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Women and girls, their view of their bodies, clothes and social obligations, their joys dashed by failure to measure up to impossible standards - these issues fuel Hilary Scharper's uneven yet often moving story collection.

Grace Morrison, fading Toronto chatelaine, has been around the block a few times. Her block being one of the tonier in Toronto's Annex, the dents and scratches of her years have been borne with a stolidity matching the Edwardian façades - until tonight. Dutifully, Grace is joining husband Henry at his club's annual Christmas dinner. Dark suits and sleek gowns will mingle in a cavernous ballroom at the Royal York, but the hurdle still to be negotiated is the image in her dressing-room mirror - in this case, the familiar bulge spilling over the waistband of her panties. As she glances at Henry, naked and shaving beyond the open bathroom door, his love handles strike her as "full-fledged saddlebags."



  • Dream Dresses, by Hilary Scharper, Seraphim, 224 pages, $18.95

At dinner, Henry virtually ignores her to flirt with a young guest, bringing Grace quickly to a contained boil. Famished from a day of fasting, livid at Henry, betrayed by an expensive dress that only emphasizes her spare tire, she can't even enjoy the juicy cut of prime rib that might have salvaged her evening. In the car heading home, her unspoken ire ramps up, until Henry, out of their separate silences, raises an old memory, the much-revived but dearly loved "script" of their first encounter. Narrowly skirting pitfalls of easy sentiment, Scharper tenderly portrays this couple's anchoring core of mutual regard.

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A story examining adolescent sexual dilemmas doesn't quite get inside the unformed personality of its protagonist. Clara's inner thoughts and emotions are delivered with incongruously authorial prose: "She felt the terrible weight of her future bearing down into her soul. ... There was no clemency." Scattered text message dialogues ("chil grl! this is 4 u") and an all-girl lingerie party help to aptly lower the tone, but then Scharper comes front and centre again for her writerly climax: "The universe shattered and shifted around them, refusing to pause in its movement, rushing headlong to seize a precipitous balance." Happily, the final mother-daughter tableau rings quietly authentic.

With the story of Victoria, in Grade 3 at a regimented Catholic primary school, the prose leaps again to a literary pitch ill matched to the perceptions of a child: "Victoria had a menacing feeling that formidable forces were busily constructing a cordon around her. ... She desperately tried to find a point of reference, to find some compass of self as it encircled her." Scharper's intent is to show a childhood crushed by heartless social codes, but this girl's charms are suppressed as much by her author as by dour parents and crusty nuns.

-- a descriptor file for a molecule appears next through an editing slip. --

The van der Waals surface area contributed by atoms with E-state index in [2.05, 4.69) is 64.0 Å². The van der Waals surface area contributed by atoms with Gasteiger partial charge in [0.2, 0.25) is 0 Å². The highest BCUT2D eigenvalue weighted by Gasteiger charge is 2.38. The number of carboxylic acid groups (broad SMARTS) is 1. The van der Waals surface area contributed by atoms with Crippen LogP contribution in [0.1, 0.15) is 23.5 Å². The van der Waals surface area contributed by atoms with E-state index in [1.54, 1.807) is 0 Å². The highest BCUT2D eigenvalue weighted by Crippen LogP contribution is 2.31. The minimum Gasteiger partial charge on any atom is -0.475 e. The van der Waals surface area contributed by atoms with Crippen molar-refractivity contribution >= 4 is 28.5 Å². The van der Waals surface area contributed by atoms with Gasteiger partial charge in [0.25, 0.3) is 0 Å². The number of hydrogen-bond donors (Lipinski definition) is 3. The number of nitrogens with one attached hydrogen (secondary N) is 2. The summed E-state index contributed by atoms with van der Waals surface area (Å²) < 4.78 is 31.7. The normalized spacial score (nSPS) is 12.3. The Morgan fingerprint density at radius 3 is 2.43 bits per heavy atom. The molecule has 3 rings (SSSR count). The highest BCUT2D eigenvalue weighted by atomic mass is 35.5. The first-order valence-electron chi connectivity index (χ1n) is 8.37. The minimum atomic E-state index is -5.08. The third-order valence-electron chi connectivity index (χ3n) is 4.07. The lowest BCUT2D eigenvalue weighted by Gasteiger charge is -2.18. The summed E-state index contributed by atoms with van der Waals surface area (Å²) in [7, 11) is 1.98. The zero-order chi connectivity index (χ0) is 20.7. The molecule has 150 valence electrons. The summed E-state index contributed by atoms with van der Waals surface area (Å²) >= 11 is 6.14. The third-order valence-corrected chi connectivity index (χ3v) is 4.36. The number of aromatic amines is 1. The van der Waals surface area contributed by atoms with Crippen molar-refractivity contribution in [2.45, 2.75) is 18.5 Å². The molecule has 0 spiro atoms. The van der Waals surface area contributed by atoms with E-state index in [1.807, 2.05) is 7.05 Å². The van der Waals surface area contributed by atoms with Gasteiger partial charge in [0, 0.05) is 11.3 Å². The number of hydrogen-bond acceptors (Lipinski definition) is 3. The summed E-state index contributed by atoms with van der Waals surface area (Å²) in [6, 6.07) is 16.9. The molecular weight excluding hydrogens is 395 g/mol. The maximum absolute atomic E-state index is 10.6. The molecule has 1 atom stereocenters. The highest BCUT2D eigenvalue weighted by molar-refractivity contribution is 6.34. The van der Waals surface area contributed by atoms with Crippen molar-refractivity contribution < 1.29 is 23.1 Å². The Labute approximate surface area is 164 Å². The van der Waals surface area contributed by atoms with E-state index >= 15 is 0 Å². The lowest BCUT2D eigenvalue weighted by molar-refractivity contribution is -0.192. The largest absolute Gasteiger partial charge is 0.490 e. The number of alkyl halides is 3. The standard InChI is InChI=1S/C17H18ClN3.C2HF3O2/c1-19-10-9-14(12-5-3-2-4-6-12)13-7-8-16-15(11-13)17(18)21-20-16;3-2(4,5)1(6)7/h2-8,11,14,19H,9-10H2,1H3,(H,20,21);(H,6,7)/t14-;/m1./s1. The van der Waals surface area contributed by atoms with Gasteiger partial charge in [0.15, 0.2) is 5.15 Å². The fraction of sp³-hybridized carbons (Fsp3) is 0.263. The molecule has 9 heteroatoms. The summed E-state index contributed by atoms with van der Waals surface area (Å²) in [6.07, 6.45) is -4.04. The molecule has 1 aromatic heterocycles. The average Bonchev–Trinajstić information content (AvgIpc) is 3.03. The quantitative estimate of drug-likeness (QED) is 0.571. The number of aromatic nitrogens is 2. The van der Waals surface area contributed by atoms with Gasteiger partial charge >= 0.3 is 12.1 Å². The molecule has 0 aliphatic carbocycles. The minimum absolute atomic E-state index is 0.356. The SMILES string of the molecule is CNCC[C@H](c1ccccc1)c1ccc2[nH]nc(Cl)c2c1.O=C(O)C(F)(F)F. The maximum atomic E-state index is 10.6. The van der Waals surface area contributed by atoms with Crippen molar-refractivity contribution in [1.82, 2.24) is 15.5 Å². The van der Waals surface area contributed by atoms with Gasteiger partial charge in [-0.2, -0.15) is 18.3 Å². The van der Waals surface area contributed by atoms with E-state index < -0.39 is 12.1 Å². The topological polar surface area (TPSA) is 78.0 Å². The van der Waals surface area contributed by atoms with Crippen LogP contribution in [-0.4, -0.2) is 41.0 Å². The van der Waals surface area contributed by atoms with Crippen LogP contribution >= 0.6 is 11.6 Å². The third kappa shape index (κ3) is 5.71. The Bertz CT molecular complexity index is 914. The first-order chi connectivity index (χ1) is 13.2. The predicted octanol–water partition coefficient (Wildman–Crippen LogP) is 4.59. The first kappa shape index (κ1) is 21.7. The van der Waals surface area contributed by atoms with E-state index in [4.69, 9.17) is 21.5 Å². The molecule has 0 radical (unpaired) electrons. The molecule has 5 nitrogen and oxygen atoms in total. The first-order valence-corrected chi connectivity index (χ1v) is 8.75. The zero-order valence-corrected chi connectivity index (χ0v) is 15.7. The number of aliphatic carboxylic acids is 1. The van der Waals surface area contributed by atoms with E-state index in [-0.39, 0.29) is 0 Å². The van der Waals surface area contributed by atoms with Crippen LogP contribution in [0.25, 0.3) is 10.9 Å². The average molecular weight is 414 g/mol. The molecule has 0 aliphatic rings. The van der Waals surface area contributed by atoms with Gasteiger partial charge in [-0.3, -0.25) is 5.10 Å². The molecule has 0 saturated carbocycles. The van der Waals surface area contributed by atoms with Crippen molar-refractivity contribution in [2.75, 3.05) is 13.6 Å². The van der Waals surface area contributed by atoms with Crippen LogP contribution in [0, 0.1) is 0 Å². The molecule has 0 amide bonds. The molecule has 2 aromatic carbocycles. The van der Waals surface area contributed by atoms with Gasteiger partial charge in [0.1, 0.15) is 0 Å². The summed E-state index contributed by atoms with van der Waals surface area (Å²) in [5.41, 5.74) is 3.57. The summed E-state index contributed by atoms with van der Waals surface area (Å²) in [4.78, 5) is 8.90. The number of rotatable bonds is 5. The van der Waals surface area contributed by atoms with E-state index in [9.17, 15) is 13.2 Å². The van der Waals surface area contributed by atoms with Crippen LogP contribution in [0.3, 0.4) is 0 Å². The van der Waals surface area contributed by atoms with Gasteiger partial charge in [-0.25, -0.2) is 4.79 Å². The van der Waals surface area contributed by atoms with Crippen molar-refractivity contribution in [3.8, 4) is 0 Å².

At 30 pages, the longest story follows a mother and her newborn as she attempts to shed pounds while trying to bulk up her underweight child. Distracted by her own bodily obsession, Valerie is a little too casual about monitoring her son's weight. When little John Michael, still too thin, dies one night in the care of a babysitter, it's hard to feel the loss because the tragic moral is so bluntly underscored. As Valerie sobs, cradling the dead infant, final words beat out a redundant, "John Michael was really truly gone."

Two aged sisters in a seniors building offer a welcome comedic turn. The blue-haired ambience is pleasingly detailed, right down to wads of "slightly moist Kleenex and decaying cough lozenges" in capacious handbags.

Perhaps the best entry comes in the book's least demonstrative prose. Lei is an immigrant seamstress in Toronto, her adored mother recently deceased, her daily lot tied to the small Spadina garment factory where she sews beads onto pricey gowns. Here, the tone and dramatic arc are carefully wrought, Scharper's controlled expression and understatement touchingly illuminating Lei's life.

Jim Bartley is The Globe and Mail's first-fiction reviewer.

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